How Leasing Works
Distributed leasing provides the mechanisms needed for two components to agree on an amount of time through which one will allocate resources on behalf of the other. For example, suppose you've written a Jini technology service. When your Jini technology service registers with a lookup service, a lease is used to establish an agreement about how long the lookup service will maintain a directory entry on behalf of your service. The resources being leased are those that the lookup service uses to maintain the service registration in its service directory. Since the resources belong to the lookup service, it grants the lease to your registering service.

The lease grantor establishes the duration of a lease, but it can be based on input that the lease requestor supplies. This means that the duration of each agreement can be specified independently, so you can tailor them individually to best meet the needs of each resource-leasing situation.

Leases can then be renewed, they can be canceled, or they can expire. The responsibility for initiating a lease renewal request belongs to the original lease requestor. In your example, if your service would like the lookup service to continue listing your service's availability, it must request that the lookup service renew its service registration lease before the time specified, as its original lease duration has passed.

A lease requestor can also cancel a lease at any time, thereby terminating the agreements represented in it. If a lease is neither renewed nor canceled before its specified duration time elapses, the lease automatically expires. In this case, as with a canceled lease, the lease grantor and lease requestor are both freed from obligations associated with the lease. In your example, if your service's registration lease terminates, either by being canceled or by expiring, the lookup service is no longer obligated to maintain a registration entry on behalf of your service. Both parties understand that, in this situation, the lookup service will release your service's registration and reclaim the resources that had been used to maintain it.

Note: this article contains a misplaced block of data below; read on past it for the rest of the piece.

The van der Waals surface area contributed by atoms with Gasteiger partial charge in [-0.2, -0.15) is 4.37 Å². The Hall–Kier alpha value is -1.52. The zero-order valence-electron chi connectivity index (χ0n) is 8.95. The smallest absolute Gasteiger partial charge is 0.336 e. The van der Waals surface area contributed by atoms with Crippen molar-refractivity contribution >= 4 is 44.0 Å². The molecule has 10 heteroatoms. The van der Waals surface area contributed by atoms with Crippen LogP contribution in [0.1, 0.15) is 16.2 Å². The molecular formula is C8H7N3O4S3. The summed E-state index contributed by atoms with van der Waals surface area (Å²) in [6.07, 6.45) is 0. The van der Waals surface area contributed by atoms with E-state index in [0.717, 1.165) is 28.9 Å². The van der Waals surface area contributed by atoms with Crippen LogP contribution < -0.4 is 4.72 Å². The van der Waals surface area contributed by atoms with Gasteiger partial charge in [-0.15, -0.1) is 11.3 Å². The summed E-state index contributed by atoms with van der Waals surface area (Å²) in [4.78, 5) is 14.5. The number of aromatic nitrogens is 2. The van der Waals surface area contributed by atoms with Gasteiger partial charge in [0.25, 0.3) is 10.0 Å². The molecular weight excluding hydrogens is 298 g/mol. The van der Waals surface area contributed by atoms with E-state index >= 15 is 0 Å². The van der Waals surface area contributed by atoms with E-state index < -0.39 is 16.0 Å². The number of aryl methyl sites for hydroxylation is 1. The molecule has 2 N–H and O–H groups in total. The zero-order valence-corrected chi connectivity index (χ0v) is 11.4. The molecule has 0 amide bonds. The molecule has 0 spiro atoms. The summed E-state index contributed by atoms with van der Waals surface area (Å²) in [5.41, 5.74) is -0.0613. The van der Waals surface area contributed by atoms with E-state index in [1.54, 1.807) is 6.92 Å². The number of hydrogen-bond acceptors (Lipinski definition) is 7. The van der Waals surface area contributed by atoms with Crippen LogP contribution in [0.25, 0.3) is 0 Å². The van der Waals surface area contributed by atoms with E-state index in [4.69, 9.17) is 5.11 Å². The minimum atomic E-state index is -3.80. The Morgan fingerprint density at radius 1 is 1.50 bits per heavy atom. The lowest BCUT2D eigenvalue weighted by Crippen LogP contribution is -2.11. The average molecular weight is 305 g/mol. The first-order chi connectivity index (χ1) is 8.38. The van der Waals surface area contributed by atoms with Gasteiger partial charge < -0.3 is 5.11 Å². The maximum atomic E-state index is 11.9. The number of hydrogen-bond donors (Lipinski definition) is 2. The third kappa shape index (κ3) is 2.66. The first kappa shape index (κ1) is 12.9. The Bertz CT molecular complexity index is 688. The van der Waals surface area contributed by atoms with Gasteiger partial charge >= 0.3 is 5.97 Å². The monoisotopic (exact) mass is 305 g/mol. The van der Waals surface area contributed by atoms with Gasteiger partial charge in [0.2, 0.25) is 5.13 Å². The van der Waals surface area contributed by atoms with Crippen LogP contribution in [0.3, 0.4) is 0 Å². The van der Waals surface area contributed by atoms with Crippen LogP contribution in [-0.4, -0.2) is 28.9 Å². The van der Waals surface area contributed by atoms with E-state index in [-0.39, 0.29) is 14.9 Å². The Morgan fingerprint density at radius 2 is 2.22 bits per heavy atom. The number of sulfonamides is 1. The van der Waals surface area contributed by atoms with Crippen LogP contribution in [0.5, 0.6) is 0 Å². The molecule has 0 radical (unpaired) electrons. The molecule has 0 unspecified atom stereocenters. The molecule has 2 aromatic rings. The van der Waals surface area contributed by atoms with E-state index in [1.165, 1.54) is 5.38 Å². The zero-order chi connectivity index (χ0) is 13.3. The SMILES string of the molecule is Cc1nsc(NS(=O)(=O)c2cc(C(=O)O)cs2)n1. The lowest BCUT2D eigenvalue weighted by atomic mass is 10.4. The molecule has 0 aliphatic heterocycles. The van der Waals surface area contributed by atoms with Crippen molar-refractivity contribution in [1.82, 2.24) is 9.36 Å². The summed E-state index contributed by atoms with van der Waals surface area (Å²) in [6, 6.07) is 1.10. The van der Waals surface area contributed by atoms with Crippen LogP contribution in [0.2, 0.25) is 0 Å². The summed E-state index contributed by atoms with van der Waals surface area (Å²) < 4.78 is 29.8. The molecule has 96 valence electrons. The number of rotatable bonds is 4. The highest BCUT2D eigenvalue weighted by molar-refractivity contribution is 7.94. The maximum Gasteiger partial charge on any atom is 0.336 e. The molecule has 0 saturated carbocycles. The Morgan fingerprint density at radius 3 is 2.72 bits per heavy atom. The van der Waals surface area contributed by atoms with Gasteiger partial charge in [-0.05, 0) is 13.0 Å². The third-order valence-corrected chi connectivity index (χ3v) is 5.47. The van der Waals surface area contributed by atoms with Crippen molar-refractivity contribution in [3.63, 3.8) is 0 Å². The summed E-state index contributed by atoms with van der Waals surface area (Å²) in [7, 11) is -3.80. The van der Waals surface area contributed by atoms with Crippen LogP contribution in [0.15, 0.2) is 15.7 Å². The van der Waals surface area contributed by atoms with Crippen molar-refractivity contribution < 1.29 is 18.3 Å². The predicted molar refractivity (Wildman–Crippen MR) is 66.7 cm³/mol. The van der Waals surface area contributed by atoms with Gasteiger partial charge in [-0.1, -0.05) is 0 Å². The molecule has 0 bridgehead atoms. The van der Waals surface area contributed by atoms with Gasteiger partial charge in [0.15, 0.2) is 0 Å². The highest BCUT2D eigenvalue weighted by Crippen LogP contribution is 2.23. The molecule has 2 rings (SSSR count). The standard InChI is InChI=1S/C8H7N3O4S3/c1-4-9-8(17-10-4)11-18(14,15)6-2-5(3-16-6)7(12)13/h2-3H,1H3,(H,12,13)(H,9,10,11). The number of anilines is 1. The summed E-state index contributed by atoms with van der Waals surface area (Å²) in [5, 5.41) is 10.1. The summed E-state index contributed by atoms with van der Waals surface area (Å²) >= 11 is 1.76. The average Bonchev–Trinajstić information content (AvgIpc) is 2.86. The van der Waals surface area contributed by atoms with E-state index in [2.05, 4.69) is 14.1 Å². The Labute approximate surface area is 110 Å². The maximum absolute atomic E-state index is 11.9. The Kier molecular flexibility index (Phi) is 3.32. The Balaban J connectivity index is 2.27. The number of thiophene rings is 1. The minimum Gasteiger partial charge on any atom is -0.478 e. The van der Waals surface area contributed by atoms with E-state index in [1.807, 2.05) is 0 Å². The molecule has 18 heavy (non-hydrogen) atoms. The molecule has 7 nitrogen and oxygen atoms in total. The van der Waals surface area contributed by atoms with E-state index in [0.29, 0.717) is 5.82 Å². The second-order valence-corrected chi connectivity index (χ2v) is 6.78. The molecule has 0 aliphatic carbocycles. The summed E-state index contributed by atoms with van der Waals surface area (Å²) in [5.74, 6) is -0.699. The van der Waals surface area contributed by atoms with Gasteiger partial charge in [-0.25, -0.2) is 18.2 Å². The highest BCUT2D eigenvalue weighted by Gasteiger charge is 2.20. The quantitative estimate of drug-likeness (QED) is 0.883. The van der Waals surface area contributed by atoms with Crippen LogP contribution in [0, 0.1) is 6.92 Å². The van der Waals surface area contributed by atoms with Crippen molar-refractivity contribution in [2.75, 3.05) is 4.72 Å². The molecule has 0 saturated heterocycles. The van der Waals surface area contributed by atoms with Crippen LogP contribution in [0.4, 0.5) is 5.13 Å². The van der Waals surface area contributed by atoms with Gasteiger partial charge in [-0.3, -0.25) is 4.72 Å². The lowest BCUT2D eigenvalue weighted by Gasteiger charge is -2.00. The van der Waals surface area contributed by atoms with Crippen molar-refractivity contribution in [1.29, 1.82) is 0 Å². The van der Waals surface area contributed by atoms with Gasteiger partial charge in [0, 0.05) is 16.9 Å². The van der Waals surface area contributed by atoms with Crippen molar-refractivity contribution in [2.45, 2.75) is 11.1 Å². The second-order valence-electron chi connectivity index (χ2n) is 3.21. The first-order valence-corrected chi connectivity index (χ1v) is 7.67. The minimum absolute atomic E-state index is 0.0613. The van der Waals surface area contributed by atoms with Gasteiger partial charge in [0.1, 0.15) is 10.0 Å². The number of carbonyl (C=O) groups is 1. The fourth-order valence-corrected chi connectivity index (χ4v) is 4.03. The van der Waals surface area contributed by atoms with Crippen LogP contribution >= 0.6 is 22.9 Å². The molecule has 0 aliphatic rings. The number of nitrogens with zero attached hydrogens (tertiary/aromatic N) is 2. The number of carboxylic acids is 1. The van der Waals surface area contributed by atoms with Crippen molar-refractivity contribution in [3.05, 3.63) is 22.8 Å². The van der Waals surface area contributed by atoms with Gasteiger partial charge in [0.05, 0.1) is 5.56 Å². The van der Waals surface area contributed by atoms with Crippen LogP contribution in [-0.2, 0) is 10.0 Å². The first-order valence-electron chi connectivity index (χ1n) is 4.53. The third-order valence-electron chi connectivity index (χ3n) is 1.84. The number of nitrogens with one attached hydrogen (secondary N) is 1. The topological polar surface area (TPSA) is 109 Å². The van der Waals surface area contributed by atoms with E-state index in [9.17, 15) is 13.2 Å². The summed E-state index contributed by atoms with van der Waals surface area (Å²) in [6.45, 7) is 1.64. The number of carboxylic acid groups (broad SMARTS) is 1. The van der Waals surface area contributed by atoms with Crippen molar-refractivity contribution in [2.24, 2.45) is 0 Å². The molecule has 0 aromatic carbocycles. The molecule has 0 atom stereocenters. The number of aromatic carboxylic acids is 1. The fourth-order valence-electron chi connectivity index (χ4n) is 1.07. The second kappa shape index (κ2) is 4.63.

The Jini technology distributed leasing model operates effectively in partial failure scenarios. Partial failures simply result in lease expirations, which are managed according to well-understood lease terms. And, since lease grantors and the lease requestors both understand the terms of the lease, both are independently able to recognize and respond appropriately to a failure. Imagine the case of a network partition, where components that cannot communicate with one another are nonetheless both independently operational. The lease grantor and leaseholder both understand exactly when the agreement they share becomes void, and when both are free from their lease obligations. The expired lease also makes clear to both parties that, once the network is restored, the lease will need to be re-established.

The distributed leasing concept is usefully applied wherever one distributed component allocates and uses resources on behalf of another. Jini technology widely leverages it. For example, lookup services lease registration entries to other services; event generators lease event registrations to clients that want to receive event notifications; and transaction managers lease transaction-processing resources to transaction initiators.